The Basics of Bonding
Construction bonds, also known as contract bonds, represent a type of surety bond. They provide a financial guarantee that the bills on a construction project will be paid. The issuing insurance company or bank guarantees the project’s completion by a specific contractor. Construction bonds protect the assets of the investor or project owner against shoddy work or non-completion of the project. There are three types of construction bonds: bid bonds, performance bonds and payment bonds.
- Bid Bonds: The bid bond protects the project’s owner if the bid is not honored by the principal, such as a contractor. The owner is the obligee under the bond and has the right to sue the principal and the surety (the issuer of the bond) to enforce the bond. If the principal refuses to honor the bid, the principal and the surety (the insurance company or bank issuer of the bond) are liable for any additional costs incurred in contracting a second time with a replacement contractor.
- Performance Bonds: A contractor, or principal, uses a performance bond to guarantee that it will complete the contract in accordance with its terms. If the principal defaults, the owner may call upon the surety to complete the contract. In such a case, the surety will have to hand the contract to a new contractor or pay the costs for the owner to complete the contract.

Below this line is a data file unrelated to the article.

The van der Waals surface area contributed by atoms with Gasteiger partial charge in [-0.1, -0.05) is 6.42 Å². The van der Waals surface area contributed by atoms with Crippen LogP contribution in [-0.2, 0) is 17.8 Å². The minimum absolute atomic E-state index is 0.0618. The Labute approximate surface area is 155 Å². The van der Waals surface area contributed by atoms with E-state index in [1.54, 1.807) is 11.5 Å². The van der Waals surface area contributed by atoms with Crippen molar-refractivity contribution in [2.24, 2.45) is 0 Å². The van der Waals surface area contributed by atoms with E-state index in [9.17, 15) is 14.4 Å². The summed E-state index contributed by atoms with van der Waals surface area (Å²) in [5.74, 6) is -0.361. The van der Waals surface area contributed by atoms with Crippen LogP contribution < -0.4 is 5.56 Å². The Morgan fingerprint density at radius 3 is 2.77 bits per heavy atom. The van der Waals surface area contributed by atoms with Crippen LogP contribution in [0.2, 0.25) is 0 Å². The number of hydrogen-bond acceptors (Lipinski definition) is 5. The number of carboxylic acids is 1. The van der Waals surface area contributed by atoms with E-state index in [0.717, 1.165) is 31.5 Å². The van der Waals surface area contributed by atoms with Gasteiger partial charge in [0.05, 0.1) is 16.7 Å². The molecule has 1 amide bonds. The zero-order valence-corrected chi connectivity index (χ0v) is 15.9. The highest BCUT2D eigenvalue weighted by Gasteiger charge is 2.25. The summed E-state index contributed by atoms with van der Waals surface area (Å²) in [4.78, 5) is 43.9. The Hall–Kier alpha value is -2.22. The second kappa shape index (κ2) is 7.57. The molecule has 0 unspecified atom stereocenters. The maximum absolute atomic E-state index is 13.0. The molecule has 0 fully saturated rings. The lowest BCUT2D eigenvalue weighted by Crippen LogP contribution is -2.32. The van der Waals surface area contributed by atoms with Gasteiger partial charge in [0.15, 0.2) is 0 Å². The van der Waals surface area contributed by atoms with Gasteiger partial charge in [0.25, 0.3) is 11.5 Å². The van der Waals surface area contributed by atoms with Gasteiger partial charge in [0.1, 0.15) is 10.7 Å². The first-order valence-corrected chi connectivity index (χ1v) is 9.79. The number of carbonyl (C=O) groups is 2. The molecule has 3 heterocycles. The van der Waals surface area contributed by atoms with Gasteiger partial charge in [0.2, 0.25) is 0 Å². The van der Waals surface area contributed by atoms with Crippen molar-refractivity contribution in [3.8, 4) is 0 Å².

- Payment Bonds: A payment bond guarantees all payments that are due to subcontractors and others from the principal. Beneficiaries of a payment bond are the subcontractors and suppliers. The owner benefits from such a bond because it provides a substitute to mechanic’s liens as remedies for non-payment.
Why is Bonding Important?
Any contractor- whether in business for one year or 100, large or small, experienced or novice can experience serious problems. Through the years surety bonds have held fast as s comprehensive and reliable instrument for minimizing risk in the construction industry.
What to Discuss With Your Agent
Before buying Bonding products, be prepared to discuss the following with your independent insurance agent:
- The type of business you operate, and the specific risks that are present in your industry.
- The type of construction project you will be working on.
- The bid amount for the project.
- The bond amount required by the project developer/owner.
- Your revenue, financial statements and personal credit scores.
- Whether you have you been bonded before.
- The Bond Provider’s reputation for customer service and ability to pay claims.
- The responsiveness of the Insurance Agency staff when it comes to generating certificates, processing policy changes, and managing claims.